Northern Prairie Wildlife Research Center
We examined the soil samples in two ways. First, we visually examined one duplicate of the three wetland and the three upland soil samples from each wetland for recalcitrant remains of invertebrates under a low-magnification dissecting scope after concentrating remains by sieving through a 0.5-mm-mesh screen. Second, we incubated the remaining soil samples in 37.9-L aquaria under standardized light (12-hour day length), specific conductance (700 ÁS cm-1), and temperature regimes (four weeks at 8°C followed by four weeks at 22°C). In order to promote the emergence of the maximum number of taxa, we used the above dual temperature regime meant to simulate temperatures of wetlands following early spring snowmelt and after major summer precipitation events. At the end of the first 4-week incubation, we siphoned the contents of each aquarium through a 0.5-mm-mesh screen and returned the sieved water to its original aquarium for a second incubation at the alternate temperature. Invertebrates retained by the 0.5-mm-mesh screen during each 4-week incubation were combined and processed as a single sample. Invertebrates were sorted into taxonomic groupings according to Pennak (1989) and enumerated from both the visually examined field samples and our incubated aquarium samples, hereafter termed field and incubated samples, respectively.
To facilitate use by those not very familiar with invertebrate identification, we also did an analysis with a simplified taxonomy. For this purpose, we combined into single groupings all planorbid snail shells, lymnaid snail shells, physid snail shells, cladoceran resting eggs (ephippia), ostracod shells, and trichopteran cases for the visually examined field samples, as well as all Cladocera, Copepoda, Ostracoda, Anostraca, and Conchostraca individuals for the incubated samples.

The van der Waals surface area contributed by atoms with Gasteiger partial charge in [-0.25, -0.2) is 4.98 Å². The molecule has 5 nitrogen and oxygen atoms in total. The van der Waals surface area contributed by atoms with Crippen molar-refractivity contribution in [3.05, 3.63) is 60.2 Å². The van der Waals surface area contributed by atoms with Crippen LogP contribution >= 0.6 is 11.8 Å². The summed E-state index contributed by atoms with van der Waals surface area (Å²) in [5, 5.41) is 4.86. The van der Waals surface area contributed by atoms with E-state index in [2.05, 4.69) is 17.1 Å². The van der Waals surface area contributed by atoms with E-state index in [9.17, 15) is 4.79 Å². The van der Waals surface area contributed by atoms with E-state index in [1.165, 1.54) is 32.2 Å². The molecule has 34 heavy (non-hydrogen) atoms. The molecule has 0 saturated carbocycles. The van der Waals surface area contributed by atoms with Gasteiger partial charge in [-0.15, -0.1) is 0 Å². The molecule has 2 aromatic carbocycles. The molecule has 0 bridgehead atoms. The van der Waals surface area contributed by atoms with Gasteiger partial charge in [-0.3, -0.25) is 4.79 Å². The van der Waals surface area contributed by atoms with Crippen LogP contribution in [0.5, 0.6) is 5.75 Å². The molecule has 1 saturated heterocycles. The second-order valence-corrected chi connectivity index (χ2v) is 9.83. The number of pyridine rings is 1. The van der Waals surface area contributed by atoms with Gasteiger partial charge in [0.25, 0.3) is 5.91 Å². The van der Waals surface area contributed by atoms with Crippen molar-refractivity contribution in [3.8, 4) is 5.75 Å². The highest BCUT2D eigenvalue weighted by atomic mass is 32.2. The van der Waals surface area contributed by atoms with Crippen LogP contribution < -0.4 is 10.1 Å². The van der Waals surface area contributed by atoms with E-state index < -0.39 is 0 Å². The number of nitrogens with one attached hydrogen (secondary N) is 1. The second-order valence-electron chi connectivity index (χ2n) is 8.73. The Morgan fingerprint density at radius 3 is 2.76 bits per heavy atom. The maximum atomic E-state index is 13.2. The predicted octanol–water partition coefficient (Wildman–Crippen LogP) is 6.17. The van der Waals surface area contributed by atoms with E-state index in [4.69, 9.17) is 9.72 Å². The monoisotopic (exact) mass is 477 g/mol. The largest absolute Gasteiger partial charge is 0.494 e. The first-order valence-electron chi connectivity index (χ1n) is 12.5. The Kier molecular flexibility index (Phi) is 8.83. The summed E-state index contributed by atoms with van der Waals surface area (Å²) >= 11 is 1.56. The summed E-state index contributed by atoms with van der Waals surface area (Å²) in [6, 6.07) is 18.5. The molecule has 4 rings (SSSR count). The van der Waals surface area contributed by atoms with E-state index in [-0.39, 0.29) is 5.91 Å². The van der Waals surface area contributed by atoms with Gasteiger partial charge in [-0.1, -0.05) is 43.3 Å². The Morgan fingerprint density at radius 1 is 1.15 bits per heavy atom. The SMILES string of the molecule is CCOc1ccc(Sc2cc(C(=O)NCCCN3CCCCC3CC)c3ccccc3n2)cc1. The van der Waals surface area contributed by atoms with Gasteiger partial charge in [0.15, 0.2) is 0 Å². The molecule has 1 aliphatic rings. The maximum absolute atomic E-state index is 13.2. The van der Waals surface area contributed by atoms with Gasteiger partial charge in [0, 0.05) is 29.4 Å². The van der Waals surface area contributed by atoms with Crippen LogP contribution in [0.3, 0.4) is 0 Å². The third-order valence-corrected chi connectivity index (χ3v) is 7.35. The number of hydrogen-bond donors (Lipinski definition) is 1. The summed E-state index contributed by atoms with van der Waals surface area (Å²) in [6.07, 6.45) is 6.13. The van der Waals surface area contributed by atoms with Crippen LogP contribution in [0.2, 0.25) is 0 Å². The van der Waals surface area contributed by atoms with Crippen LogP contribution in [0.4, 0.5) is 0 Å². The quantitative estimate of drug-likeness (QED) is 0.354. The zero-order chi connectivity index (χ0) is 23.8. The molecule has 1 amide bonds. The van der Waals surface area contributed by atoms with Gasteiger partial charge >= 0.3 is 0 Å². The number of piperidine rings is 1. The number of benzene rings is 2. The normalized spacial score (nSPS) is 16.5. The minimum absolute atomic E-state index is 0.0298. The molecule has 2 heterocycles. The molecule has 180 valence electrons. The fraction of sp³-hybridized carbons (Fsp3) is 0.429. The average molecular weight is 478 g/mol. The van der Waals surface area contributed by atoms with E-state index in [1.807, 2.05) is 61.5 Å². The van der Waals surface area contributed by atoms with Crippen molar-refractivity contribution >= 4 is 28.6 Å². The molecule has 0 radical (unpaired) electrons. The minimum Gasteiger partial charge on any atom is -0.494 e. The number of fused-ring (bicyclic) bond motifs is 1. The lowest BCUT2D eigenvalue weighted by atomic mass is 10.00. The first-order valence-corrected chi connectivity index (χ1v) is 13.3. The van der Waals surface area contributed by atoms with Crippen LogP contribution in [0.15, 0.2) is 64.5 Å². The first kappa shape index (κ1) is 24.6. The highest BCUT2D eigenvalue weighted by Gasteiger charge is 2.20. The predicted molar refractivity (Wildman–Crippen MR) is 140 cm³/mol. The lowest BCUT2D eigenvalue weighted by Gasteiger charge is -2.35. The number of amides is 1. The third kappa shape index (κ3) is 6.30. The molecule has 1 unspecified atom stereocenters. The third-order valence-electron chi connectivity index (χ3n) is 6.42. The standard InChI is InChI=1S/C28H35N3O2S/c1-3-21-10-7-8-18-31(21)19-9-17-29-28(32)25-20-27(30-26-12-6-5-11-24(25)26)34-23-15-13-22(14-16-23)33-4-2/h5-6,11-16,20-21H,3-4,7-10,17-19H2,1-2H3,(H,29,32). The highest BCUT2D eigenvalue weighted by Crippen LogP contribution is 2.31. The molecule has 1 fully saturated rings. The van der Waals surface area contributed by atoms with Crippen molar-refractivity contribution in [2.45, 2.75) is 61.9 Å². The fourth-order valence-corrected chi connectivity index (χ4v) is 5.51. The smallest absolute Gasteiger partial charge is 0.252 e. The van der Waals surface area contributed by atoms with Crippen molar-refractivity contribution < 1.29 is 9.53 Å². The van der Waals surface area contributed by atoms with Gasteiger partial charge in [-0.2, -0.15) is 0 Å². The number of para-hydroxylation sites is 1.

Data from the three transects were summed to provide a single value for each wetland and another for the adjacent upland. We computed means and standard errors of number of taxa and LogCount, unweighted and weighted by wetland-obligate status, for field and incubated samples, within location (upland, wetland), and by wetland class (seasonal, temporary). We tested for differences between upland and wetland sites and between wetland classes with a randomized-incomplete block analysis of variance using PROC MIXED (SAS Institute 1997), where habitat type (upland, temporary wetland, seasonal wetland) was the explanatory variable and sites were blocks. The response variables were number of taxa and LogCount; the explanatory variable was habitat type (upland, temporary wetland, seasonal wetland). We also computed least-squares means for each response variable by habitat type (SAS Institute 1997); separation among habitat types was performed using Fisher's protected LSD procedure following significant F-tests in ANOVAs (Milliken and Johnson 1984). This procedure was performed for both field and incubated samples and for complete and simplified taxonomies.
To classify wetland sites, we found a straight line in the Taxon RichnessLogCount plane (i.e., a two dimensional, flat surface) that best distinguished upland from wetland sites on the basis of those two variables (Figure 1). This was done through an iterative trial-and-error procedure by successively calculating lines and then determining the number of misclassified sites: the number of wetland sites below that line plus the number of upland sites above the line. A line that produced the minimum number of misclassifications was selected. This was done separately for the field and incubated samples. We chose this method because of its simplicity and the fact that the data did not meet assumptions of other straightforward classification methods, such as linear discriminant function analysis.